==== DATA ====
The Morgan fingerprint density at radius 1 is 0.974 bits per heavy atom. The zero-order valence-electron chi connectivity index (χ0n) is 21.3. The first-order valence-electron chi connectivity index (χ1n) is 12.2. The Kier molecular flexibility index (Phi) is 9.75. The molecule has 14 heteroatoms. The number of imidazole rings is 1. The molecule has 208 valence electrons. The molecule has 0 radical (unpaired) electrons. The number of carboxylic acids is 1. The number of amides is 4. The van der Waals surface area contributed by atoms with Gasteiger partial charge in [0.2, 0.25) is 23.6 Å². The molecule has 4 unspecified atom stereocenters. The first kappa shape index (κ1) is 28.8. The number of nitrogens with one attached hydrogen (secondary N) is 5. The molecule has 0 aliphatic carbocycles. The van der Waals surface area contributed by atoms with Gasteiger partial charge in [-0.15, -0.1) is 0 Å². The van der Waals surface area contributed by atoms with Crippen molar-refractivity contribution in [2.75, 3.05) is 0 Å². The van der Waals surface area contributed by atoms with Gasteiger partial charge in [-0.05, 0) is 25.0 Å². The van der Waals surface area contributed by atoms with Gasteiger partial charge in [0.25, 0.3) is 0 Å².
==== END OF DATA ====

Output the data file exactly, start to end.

The Morgan fingerprint density at radius 1 is 0.974 bits per heavy atom. The zero-order valence-electron chi connectivity index (χ0n) is 21.3. The first-order valence-electron chi connectivity index (χ1n) is 12.2. The Kier molecular flexibility index (Phi) is 9.75. The molecule has 14 heteroatoms. The number of imidazole rings is 1. The molecule has 208 valence electrons. The molecule has 0 radical (unpaired) electrons. The number of carboxylic acids is 1. The number of amides is 4. The van der Waals surface area contributed by atoms with Gasteiger partial charge in [0.2, 0.25) is 23.6 Å². The molecule has 4 unspecified atom stereocenters. The first kappa shape index (κ1) is 28.8. The number of nitrogens with one attached hydrogen (secondary N) is 5. The molecule has 0 aliphatic carbocycles. The van der Waals surface area contributed by atoms with Gasteiger partial charge in [-0.15, -0.1) is 0 Å². The van der Waals surface area contributed by atoms with Crippen molar-refractivity contribution in [2.75, 3.05) is 0 Å². The van der Waals surface area contributed by atoms with Gasteiger partial charge in [-0.05, 0) is 25.0 Å². The van der Waals surface area contributed by atoms with Gasteiger partial charge in [0.25, 0.3) is 0 Å².